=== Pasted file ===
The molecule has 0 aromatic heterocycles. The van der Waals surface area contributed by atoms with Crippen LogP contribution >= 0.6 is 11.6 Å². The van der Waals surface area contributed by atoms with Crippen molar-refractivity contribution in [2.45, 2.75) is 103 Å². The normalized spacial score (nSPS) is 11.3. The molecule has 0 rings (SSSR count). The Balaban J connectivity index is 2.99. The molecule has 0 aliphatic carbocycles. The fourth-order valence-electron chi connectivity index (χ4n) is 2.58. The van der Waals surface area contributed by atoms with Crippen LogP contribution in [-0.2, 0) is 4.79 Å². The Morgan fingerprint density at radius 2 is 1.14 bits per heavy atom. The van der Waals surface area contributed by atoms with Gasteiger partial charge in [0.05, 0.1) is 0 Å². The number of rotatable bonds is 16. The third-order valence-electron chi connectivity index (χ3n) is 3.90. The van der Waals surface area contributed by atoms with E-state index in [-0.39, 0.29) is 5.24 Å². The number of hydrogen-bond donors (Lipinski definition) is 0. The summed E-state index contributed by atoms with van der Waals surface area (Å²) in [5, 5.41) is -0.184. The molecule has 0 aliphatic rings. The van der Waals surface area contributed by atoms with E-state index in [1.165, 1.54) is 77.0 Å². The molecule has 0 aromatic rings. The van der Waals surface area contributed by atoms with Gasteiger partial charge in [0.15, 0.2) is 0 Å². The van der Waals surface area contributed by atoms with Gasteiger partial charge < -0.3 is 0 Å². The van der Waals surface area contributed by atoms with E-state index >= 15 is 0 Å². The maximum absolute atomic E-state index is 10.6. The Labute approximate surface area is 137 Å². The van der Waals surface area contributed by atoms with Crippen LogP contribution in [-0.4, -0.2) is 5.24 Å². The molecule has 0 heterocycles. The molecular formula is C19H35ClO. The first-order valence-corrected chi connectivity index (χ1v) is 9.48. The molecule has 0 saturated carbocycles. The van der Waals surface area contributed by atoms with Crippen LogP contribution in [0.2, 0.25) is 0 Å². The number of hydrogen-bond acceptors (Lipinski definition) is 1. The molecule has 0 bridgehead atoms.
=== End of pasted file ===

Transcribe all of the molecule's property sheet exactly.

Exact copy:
The molecule has 0 aromatic heterocycles. The van der Waals surface area contributed by atoms with Crippen LogP contribution >= 0.6 is 11.6 Å². The van der Waals surface area contributed by atoms with Crippen molar-refractivity contribution in [2.45, 2.75) is 103 Å². The normalized spacial score (nSPS) is 11.3. The molecule has 0 rings (SSSR count). The Balaban J connectivity index is 2.99. The molecule has 0 aliphatic carbocycles. The fourth-order valence-electron chi connectivity index (χ4n) is 2.58. The van der Waals surface area contributed by atoms with Crippen LogP contribution in [-0.2, 0) is 4.79 Å². The Morgan fingerprint density at radius 2 is 1.14 bits per heavy atom. The van der Waals surface area contributed by atoms with Gasteiger partial charge in [0.05, 0.1) is 0 Å². The number of rotatable bonds is 16. The third-order valence-electron chi connectivity index (χ3n) is 3.90. The van der Waals surface area contributed by atoms with E-state index in [-0.39, 0.29) is 5.24 Å². The number of hydrogen-bond donors (Lipinski definition) is 0. The summed E-state index contributed by atoms with van der Waals surface area (Å²) in [5, 5.41) is -0.184. The molecule has 0 aliphatic rings. The van der Waals surface area contributed by atoms with E-state index in [1.165, 1.54) is 77.0 Å². The molecule has 0 aromatic rings. The van der Waals surface area contributed by atoms with Gasteiger partial charge in [0.15, 0.2) is 0 Å². The van der Waals surface area contributed by atoms with Gasteiger partial charge < -0.3 is 0 Å². The van der Waals surface area contributed by atoms with E-state index >= 15 is 0 Å². The maximum absolute atomic E-state index is 10.6. The Labute approximate surface area is 137 Å². The van der Waals surface area contributed by atoms with Crippen LogP contribution in [-0.4, -0.2) is 5.24 Å². The molecule has 0 heterocycles. The molecular formula is C19H35ClO. The first-order valence-corrected chi connectivity index (χ1v) is 9.48. The molecule has 0 saturated carbocycles. The van der Waals surface area contributed by atoms with Crippen LogP contribution in [0.2, 0.25) is 0 Å². The number of hydrogen-bond acceptors (Lipinski definition) is 1. The molecule has 0 bridgehead atoms.